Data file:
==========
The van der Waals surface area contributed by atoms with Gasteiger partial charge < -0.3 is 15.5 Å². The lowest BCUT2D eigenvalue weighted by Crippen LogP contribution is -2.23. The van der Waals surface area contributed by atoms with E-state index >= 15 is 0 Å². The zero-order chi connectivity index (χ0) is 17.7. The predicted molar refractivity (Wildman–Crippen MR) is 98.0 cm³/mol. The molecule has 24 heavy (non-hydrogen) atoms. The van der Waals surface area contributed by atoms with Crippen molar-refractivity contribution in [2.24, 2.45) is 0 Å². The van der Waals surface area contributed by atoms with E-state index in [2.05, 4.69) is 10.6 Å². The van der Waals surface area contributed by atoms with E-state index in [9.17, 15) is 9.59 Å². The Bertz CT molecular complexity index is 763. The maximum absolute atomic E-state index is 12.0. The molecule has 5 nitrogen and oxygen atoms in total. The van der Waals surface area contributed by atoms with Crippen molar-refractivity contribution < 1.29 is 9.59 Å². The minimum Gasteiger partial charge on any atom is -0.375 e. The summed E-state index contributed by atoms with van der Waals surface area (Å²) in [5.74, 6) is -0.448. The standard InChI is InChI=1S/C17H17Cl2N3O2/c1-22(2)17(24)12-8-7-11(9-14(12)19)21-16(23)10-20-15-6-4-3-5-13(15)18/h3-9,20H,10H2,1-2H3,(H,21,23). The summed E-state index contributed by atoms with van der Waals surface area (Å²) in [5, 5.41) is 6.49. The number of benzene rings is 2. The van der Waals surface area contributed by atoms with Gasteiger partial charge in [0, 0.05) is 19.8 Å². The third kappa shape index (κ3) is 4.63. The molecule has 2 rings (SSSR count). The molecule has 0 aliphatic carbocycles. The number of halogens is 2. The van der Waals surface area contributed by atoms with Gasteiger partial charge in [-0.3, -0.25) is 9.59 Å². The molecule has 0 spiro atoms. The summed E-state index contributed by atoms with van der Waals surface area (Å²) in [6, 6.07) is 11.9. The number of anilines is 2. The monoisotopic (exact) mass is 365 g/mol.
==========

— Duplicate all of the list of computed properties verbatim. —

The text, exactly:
The van der Waals surface area contributed by atoms with Gasteiger partial charge < -0.3 is 15.5 Å². The lowest BCUT2D eigenvalue weighted by Crippen LogP contribution is -2.23. The van der Waals surface area contributed by atoms with E-state index >= 15 is 0 Å². The zero-order chi connectivity index (χ0) is 17.7. The predicted molar refractivity (Wildman–Crippen MR) is 98.0 cm³/mol. The molecule has 24 heavy (non-hydrogen) atoms. The van der Waals surface area contributed by atoms with Crippen molar-refractivity contribution in [2.24, 2.45) is 0 Å². The van der Waals surface area contributed by atoms with E-state index in [2.05, 4.69) is 10.6 Å². The van der Waals surface area contributed by atoms with E-state index in [9.17, 15) is 9.59 Å². The Bertz CT molecular complexity index is 763. The maximum absolute atomic E-state index is 12.0. The molecule has 5 nitrogen and oxygen atoms in total. The van der Waals surface area contributed by atoms with Crippen molar-refractivity contribution < 1.29 is 9.59 Å². The minimum Gasteiger partial charge on any atom is -0.375 e. The summed E-state index contributed by atoms with van der Waals surface area (Å²) in [5.74, 6) is -0.448. The standard InChI is InChI=1S/C17H17Cl2N3O2/c1-22(2)17(24)12-8-7-11(9-14(12)19)21-16(23)10-20-15-6-4-3-5-13(15)18/h3-9,20H,10H2,1-2H3,(H,21,23). The summed E-state index contributed by atoms with van der Waals surface area (Å²) in [5, 5.41) is 6.49. The number of benzene rings is 2. The van der Waals surface area contributed by atoms with Gasteiger partial charge in [0, 0.05) is 19.8 Å². The third kappa shape index (κ3) is 4.63. The molecule has 2 rings (SSSR count). The molecule has 0 aliphatic carbocycles. The number of halogens is 2. The van der Waals surface area contributed by atoms with Gasteiger partial charge in [-0.3, -0.25) is 9.59 Å². The molecule has 0 spiro atoms. The summed E-state index contributed by atoms with van der Waals surface area (Å²) in [6, 6.07) is 11.9. The number of anilines is 2. The monoisotopic (exact) mass is 365 g/mol.